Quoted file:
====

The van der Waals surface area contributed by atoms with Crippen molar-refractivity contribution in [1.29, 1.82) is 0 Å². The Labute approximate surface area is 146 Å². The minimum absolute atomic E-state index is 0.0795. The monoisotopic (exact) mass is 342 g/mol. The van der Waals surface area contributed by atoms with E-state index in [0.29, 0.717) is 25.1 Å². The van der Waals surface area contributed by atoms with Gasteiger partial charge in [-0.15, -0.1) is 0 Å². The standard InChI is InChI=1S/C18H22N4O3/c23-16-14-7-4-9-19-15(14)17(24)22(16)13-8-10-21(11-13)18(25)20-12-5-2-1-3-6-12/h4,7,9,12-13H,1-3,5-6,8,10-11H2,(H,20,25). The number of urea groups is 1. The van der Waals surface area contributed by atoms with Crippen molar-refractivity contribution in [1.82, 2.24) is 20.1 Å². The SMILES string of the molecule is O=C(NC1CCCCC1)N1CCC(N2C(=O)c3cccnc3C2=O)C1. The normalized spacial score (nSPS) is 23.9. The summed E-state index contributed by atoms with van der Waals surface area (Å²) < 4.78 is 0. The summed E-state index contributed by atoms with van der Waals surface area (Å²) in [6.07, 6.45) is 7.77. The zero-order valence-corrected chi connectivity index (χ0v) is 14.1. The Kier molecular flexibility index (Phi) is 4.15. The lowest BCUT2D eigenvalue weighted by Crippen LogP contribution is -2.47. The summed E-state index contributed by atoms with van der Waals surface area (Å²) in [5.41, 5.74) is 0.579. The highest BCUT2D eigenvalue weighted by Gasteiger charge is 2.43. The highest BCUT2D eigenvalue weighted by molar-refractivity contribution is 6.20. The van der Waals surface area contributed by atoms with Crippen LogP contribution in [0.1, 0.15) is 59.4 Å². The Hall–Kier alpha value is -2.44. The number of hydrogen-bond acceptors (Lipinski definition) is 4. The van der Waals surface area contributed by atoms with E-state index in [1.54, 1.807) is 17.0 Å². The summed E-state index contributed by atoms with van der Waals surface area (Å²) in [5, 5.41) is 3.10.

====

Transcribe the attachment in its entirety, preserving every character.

The van der Waals surface area contributed by atoms with Crippen molar-refractivity contribution in [1.29, 1.82) is 0 Å². The Labute approximate surface area is 146 Å². The minimum absolute atomic E-state index is 0.0795. The monoisotopic (exact) mass is 342 g/mol. The van der Waals surface area contributed by atoms with E-state index in [0.29, 0.717) is 25.1 Å². The van der Waals surface area contributed by atoms with Gasteiger partial charge in [-0.15, -0.1) is 0 Å². The standard InChI is InChI=1S/C18H22N4O3/c23-16-14-7-4-9-19-15(14)17(24)22(16)13-8-10-21(11-13)18(25)20-12-5-2-1-3-6-12/h4,7,9,12-13H,1-3,5-6,8,10-11H2,(H,20,25). The number of urea groups is 1. The van der Waals surface area contributed by atoms with Crippen molar-refractivity contribution in [1.82, 2.24) is 20.1 Å². The SMILES string of the molecule is O=C(NC1CCCCC1)N1CCC(N2C(=O)c3cccnc3C2=O)C1. The normalized spacial score (nSPS) is 23.9. The summed E-state index contributed by atoms with van der Waals surface area (Å²) < 4.78 is 0. The summed E-state index contributed by atoms with van der Waals surface area (Å²) in [6.07, 6.45) is 7.77. The zero-order valence-corrected chi connectivity index (χ0v) is 14.1. The Kier molecular flexibility index (Phi) is 4.15. The lowest BCUT2D eigenvalue weighted by Crippen LogP contribution is -2.47. The summed E-state index contributed by atoms with van der Waals surface area (Å²) in [5.41, 5.74) is 0.579. The highest BCUT2D eigenvalue weighted by Gasteiger charge is 2.43. The highest BCUT2D eigenvalue weighted by molar-refractivity contribution is 6.20. The van der Waals surface area contributed by atoms with Crippen LogP contribution in [0.1, 0.15) is 59.4 Å². The Hall–Kier alpha value is -2.44. The number of hydrogen-bond acceptors (Lipinski definition) is 4. The van der Waals surface area contributed by atoms with E-state index in [1.54, 1.807) is 17.0 Å². The summed E-state index contributed by atoms with van der Waals surface area (Å²) in [5, 5.41) is 3.10.